Students Demand Removal of Thomas Jefferson’s Statue After Labeling Him an ‘Incestuous Rapist’

Thomas Jefferson was human. He was a flawed man who lent his brilliance to the cause of liberty for a new nation. He was a slaveholder and while we should refrain from condoning the institution of slavery, we should surround our understanding of Jefferson with a deeper understanding of the times in which he lived.

Should the man who proudly and eloquently called for the freedom of his nation have also recognized the need for freedom for all men and women? Yes, of course. But should his acceptance of slavery bar him from his rightful place within the Pantheon of America’s brilliant founders? Absolutely not.

Students at the College of William and Mary have defaced and defamed Thomas Jefferson. The school which Jefferson attended is the latest to fall victim to rabid political correctness and students recently adorned Jefferson’s statue with Post-It notes reading such things as “incestuous rapist”, ”racist”, “Black Lives Matter” and “He knew it was wrong.”

Now, predictably, students are calling for the removal of the statue.

Jefferson is the latest victim of political correctness mobs who lash-out at anything that is not a celebration of black victimhood.

At Princeton, students held a sit-in to protest Woodrow Wilson’s name on buildings.

Students at the University of Missouri recently started a petition to remove Jefferson’s statue from their university. The petition reads:

The need to project a progressive environment is just as important as food and shelter to survive. A welcoming environment does not stop at the feet of individuals in particular spaces. A welcoming environment is also determined by its physical environment e.g., the use of artifacts in designated spaces. Some individuals may not see Thomas Jefferson’s statue in the quad as a form of oppression, but in higher education settings where highly conscious students are present, it is relatively easy to see and read such nonverbal messages.

Thomas Jefferson’s statue sends a clear nonverbal message that his values and beliefs are supported by the University of Missouri. Jefferson’s statue perpetuates a sexist-racist atmosphere that continues to reside on campus.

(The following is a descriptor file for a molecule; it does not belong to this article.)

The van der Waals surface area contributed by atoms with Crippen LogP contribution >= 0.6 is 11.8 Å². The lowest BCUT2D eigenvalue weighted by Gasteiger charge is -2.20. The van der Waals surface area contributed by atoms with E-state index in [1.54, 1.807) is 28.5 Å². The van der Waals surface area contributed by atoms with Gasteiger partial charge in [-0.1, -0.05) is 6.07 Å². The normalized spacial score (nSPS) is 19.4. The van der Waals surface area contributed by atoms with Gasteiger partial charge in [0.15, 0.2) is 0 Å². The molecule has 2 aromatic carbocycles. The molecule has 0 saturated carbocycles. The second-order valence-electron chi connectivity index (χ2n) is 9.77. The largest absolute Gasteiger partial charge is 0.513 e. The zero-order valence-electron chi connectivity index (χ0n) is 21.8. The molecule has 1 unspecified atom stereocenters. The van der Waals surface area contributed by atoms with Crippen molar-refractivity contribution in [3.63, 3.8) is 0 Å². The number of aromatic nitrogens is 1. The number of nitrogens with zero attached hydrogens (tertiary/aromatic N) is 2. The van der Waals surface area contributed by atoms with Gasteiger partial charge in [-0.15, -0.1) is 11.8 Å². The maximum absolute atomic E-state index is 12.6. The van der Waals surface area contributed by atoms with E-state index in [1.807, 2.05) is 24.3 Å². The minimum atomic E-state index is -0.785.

The legacy of Thomas Jefferson is a complicated one and a discussion of his apparent contradictions in philosophy are worth having.

However, what is occurring on the campus of William and Mary and Mizzou is not a discussion about the flawed ideology of one of our nation’s most-important founders, but a continuation of the cultural jihad being conducted by the left.

All things Confederate have come under fire by the leftist race-hustlers and politically correct bullies. No longer content with that crusade, now the left is coming to dismantle the history of America itself.

Though these 20-somethings might grandstand and speak boldly about freedom, I question if a single one of these activists who are currently attacking Thomas Jefferson can measure-up in any measurable way to the man they seek to destroy.

Thomas Jefferson helped build a nation; these fools seek to tear it down. Who is the real villain in this story?

About the Author

Greg Campbell
Greg Campbell
An unapologetic patriot and conservative, Greg emerged within the blossoming Tea Party Movement as a political analyst dedicated to educating and advocating for the preservation of our constitutional principles and a free-market solution to problems birthed by economic liberalism. From authoring scathing commentaries to conducting interviews with some of the biggest names in politics today including party leaders, activists and conservative media personalities, Greg has worked to counter the left’s media narratives with truthful discussions of the biggest issues affecting Americans today. Greg’s primary area of focus is Second Amendment issues and the advancement of honest discussion concerning the constitutional right that protects all others. He lives in the Northwest with his wife, Heather, and enjoys writing, marksmanship and the outdoors.

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